In 2011, the Bureau of Labor Statistics found more than 2,000 people working as paralegals in Utah. Paralegals represented one-quarter of all legal professionals in the Utah.
State law in Utah does not mandate training or educational requirements for paralegals. Thus, people interested in becoming paralegals can begin their careers through on-the-job training or education. While not legally required, the Utah State Bar encourages paralegals to pursue national certification as Certified Legal Assistants/Certified Paralegals (CLA/CP) through the National Association of Legal Assistants (NALA). To qualify to take the CLA/CP, applicants must possess a combination of education and work experience. Specific requirements may be found here.
- Bachelor's in Legal Support and Services - Paralegal Concentration
- Online Paralegal Associate’s and Post-Degree Certificate Programs
As in other states, Utah’s Rules of Professional Conduct for Lawyers describe lawyers’ obligations to directly supervise their nonlawyer assistants, including providing them with sufficient professional and ethical instruction. Lawyers must also accept professional responsibility for the work generated by their nonlawyer assistants.
Is There Paralegal Certification in Utah?
A combination of factors, including the increased professionalism of the paralegal profession, a competitive job market, and the possibility of obtaining national certification, has motivated increasing numbers of aspiring paralegals to choose education over on-the-job training in recent years. Paralegal studies programs are growing, offering interested students the opportunity to increase their skill level, be more competitive in the job market and being their careers with confidence.
|Utah Job Statistics|
Potential paralegal students should research program choices carefully. Not all programs offer the depth and rigor that the American Bar Association (ABA) and the professional paralegal programs require for approval, and not all are offered by accredited schools. These factors can affect a paralegal’s qualifications for employment, membership in a professional organization or eligibility for national certification.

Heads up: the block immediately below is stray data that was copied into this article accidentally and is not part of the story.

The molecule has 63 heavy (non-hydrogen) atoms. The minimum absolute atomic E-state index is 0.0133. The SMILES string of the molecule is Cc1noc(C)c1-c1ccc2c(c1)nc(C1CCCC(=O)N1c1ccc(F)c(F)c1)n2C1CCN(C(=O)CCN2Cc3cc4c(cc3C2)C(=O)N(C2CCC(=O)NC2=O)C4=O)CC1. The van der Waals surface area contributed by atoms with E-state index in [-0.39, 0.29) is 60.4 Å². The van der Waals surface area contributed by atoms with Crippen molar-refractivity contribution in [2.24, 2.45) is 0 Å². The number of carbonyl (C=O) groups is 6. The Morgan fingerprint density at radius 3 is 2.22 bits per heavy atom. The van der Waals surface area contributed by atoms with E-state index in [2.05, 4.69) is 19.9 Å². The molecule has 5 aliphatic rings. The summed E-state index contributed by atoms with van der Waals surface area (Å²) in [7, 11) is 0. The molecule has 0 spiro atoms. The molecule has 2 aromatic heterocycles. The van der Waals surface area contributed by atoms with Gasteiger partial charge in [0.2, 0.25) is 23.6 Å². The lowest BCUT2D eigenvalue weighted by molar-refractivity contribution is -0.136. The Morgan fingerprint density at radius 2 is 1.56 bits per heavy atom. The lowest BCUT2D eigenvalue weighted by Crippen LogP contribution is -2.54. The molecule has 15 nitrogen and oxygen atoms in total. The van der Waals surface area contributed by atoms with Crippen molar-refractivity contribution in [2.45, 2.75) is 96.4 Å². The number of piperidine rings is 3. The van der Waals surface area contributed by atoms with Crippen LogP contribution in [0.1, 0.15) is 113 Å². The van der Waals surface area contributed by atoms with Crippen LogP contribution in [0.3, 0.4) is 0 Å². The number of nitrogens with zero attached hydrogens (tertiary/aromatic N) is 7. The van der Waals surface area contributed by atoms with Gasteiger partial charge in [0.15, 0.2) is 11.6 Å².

Associate, bachelor’s and master’s degree programs are available in paralegal studies. Degree programs combine specialized coursework in paralegal studies with general education courses that broaden students’ knowledge base. Depending on the type of degree and the coursework, a degree can usually be completed in two to five years.
Another educational option for aspiring paralegals is a certificate program. These programs usually have few general education requirements and instead focus primarily on paralegal studies. Post-baccalaureate certificate programs are available for those who already have earned a bachelor’s degree in any subject and desire to specialize in paralegal studies. Other certificate programs require a high school degree and help students directly enter the paralegal field. Graduates from a certificate program are considered certificated paralegals.